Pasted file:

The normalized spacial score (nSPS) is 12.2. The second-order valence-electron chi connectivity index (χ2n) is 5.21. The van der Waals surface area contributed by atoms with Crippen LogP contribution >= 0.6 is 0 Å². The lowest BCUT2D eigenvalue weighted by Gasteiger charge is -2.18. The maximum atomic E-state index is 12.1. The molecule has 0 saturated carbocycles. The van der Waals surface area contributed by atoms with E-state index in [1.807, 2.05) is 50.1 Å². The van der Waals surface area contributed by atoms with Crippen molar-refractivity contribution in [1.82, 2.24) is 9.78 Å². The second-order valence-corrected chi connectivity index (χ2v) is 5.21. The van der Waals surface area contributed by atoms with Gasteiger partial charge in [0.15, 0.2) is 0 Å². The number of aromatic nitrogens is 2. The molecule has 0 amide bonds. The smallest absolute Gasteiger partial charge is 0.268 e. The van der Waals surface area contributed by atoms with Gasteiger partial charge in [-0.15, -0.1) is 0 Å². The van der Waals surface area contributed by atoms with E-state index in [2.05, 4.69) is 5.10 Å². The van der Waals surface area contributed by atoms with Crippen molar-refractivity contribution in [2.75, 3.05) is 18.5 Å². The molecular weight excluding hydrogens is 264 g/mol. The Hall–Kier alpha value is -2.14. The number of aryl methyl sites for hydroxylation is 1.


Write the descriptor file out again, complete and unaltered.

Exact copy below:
The normalized spacial score (nSPS) is 12.2. The second-order valence-electron chi connectivity index (χ2n) is 5.21. The van der Waals surface area contributed by atoms with Crippen LogP contribution >= 0.6 is 0 Å². The lowest BCUT2D eigenvalue weighted by Gasteiger charge is -2.18. The maximum atomic E-state index is 12.1. The molecule has 0 saturated carbocycles. The van der Waals surface area contributed by atoms with E-state index in [1.807, 2.05) is 50.1 Å². The van der Waals surface area contributed by atoms with Crippen molar-refractivity contribution in [1.82, 2.24) is 9.78 Å². The second-order valence-corrected chi connectivity index (χ2v) is 5.21. The van der Waals surface area contributed by atoms with Gasteiger partial charge in [0.15, 0.2) is 0 Å². The number of aromatic nitrogens is 2. The molecule has 0 amide bonds. The smallest absolute Gasteiger partial charge is 0.268 e. The van der Waals surface area contributed by atoms with Gasteiger partial charge in [-0.15, -0.1) is 0 Å². The van der Waals surface area contributed by atoms with E-state index in [2.05, 4.69) is 5.10 Å². The van der Waals surface area contributed by atoms with Crippen molar-refractivity contribution in [2.75, 3.05) is 18.5 Å². The molecular weight excluding hydrogens is 264 g/mol. The Hall–Kier alpha value is -2.14. The number of aryl methyl sites for hydroxylation is 1.